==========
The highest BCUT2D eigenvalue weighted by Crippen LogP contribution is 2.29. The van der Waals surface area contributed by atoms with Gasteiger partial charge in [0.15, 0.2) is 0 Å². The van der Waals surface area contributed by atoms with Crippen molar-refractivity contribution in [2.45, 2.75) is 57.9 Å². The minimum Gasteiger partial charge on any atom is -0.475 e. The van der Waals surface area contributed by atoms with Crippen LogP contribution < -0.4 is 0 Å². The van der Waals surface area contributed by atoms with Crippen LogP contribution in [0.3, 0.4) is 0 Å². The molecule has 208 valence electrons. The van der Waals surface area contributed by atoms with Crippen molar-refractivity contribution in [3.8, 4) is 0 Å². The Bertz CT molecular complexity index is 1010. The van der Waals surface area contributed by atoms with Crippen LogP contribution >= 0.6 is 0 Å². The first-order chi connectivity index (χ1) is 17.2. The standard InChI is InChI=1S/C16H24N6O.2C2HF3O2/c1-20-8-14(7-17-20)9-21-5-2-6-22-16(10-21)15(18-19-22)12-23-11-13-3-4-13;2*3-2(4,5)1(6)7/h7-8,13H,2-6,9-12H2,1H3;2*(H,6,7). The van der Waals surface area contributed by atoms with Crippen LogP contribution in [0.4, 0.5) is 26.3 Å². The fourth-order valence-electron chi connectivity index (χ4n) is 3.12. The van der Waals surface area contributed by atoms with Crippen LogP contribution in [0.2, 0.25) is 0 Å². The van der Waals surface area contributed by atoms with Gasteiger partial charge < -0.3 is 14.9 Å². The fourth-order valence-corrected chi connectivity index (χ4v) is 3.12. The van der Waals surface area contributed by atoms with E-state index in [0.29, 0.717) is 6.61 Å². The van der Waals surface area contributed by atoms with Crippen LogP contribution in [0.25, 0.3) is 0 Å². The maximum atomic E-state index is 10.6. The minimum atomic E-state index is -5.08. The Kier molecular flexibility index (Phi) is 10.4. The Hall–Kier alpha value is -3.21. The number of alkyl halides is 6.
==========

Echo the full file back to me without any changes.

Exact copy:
The highest BCUT2D eigenvalue weighted by Crippen LogP contribution is 2.29. The van der Waals surface area contributed by atoms with Gasteiger partial charge in [0.15, 0.2) is 0 Å². The van der Waals surface area contributed by atoms with Crippen molar-refractivity contribution in [2.45, 2.75) is 57.9 Å². The minimum Gasteiger partial charge on any atom is -0.475 e. The van der Waals surface area contributed by atoms with Crippen LogP contribution < -0.4 is 0 Å². The van der Waals surface area contributed by atoms with Crippen LogP contribution in [0.3, 0.4) is 0 Å². The molecule has 208 valence electrons. The van der Waals surface area contributed by atoms with Crippen molar-refractivity contribution in [3.8, 4) is 0 Å². The Bertz CT molecular complexity index is 1010. The van der Waals surface area contributed by atoms with Crippen LogP contribution >= 0.6 is 0 Å². The first-order chi connectivity index (χ1) is 17.2. The standard InChI is InChI=1S/C16H24N6O.2C2HF3O2/c1-20-8-14(7-17-20)9-21-5-2-6-22-16(10-21)15(18-19-22)12-23-11-13-3-4-13;2*3-2(4,5)1(6)7/h7-8,13H,2-6,9-12H2,1H3;2*(H,6,7). The van der Waals surface area contributed by atoms with Crippen LogP contribution in [0.4, 0.5) is 26.3 Å². The fourth-order valence-electron chi connectivity index (χ4n) is 3.12. The van der Waals surface area contributed by atoms with Crippen LogP contribution in [0.2, 0.25) is 0 Å². The van der Waals surface area contributed by atoms with Gasteiger partial charge < -0.3 is 14.9 Å². The fourth-order valence-corrected chi connectivity index (χ4v) is 3.12. The van der Waals surface area contributed by atoms with E-state index in [0.29, 0.717) is 6.61 Å². The van der Waals surface area contributed by atoms with Crippen LogP contribution in [0.25, 0.3) is 0 Å². The maximum atomic E-state index is 10.6. The minimum atomic E-state index is -5.08. The Kier molecular flexibility index (Phi) is 10.4. The Hall–Kier alpha value is -3.21. The number of alkyl halides is 6.